The year 2018 has certainly proved to be an interesting time for the UK legal profession. The increased presence and influence of the millennial culture, changes in the use of technology and not to mention the impending possible EU departure, have provided the legal market with an abundance of challenges this year. Without question, change is afoot in more ways than one.
During this challenging time, a key consideration and a recent observation expressed by many firms is that despite the change, in order to continue their success, firms need to ensure that they continue to be relevant to their current employees, whilst also appealing to new talent, to ensure they are able to attract, recruit and retain the best in the market.
So how do law firms attract and retain the best talent?
To determine this, it requires recognition firstly that there has arguably been a slight shift in the traditional demographic in the legal market.
2018 has seen an increase in the role of the millennials and whilst they currently account for 35% of the workforce, by 2020, it is anticipated they will form 50%.
There has been a continued recognition on the value that woman returning to work from career breaks can bring to firms, and support for assisting those returning to work following extended periods of absence, has gathered pace, evidenced with the introduction of schemes such as the Reignite Academy, a project launched by six city firms to ger career-break women back on the path to partnership.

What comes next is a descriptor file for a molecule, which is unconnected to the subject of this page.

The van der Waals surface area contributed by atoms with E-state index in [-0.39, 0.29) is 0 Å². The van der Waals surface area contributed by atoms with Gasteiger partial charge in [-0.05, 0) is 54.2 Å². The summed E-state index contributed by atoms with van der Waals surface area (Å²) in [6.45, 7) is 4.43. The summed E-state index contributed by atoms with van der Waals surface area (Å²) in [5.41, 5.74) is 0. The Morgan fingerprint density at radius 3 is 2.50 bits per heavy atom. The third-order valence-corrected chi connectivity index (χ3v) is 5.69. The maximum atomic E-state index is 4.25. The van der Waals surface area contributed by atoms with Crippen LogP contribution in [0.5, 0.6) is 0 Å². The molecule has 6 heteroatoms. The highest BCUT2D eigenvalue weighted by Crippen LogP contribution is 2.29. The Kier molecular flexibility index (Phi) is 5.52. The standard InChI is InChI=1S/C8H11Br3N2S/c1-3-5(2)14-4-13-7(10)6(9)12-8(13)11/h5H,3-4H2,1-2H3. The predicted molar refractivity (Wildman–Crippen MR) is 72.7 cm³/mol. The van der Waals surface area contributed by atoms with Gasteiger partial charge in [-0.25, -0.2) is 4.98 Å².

Studies have shown that whilst there are multiple factors considered by these groups when looking at options in the market, two important and attractive features concern flexibility and the use of technology.
In what is a candidate driven market, arguably, if firms are able to offer attractive packages, this would assist in attracting, recruiting and retaining top talent in the field.
Embrace flexible working fully
As a result of growing up in an era deemed the technological revolution, millennials are not afraid of technology advances and are keen to embrace them to challenge traditional corporate cultures.
As such, millennials are rebelling to buck the trend and demand a better work-life balance and a different working pattern. If firms are to attract the millennial crowd, even at the trainee level, the potential for a future flexible working policy is of significant interest.
In remaining attractive to current employees and those returning from career breaks, it is clear that firms require to embrace flexible working or they will lose out to new competitors – their virtual counterparts.
Virtual law firms have gone from strength to strength in recent years and are continuing to make impressive senior hires across the city. For those seeking a comprehensive and extensive flexible and agile working policy, the virtual firms provide a good alternative whilst not compromising on work quality.
Whilst there is no denying that the last few years have seen a significant increase in the number of firms introducing flexible and agile working policies, these have ranged across the board in terms of the varying level of commitment.
Some firms offer firmwide flexibility for all fee earners and support staff, whilst others focus on more senior staff members and the frequency tends to vary across the board from one or two days per fortnight, to unlimited, although the latter is rare.
For firms to truly keep up with the market, they could arguably be doing more. If the ambition of the London market is to offer a platform to assist women returning to work, and ultimately to address the gender gap for the millennial crowd in the not so distant future, then a culture than fully embraces flexibility and agility in respect of working patterns is essential.
Those firms which offer these alternatives, will arguably attract the best talent.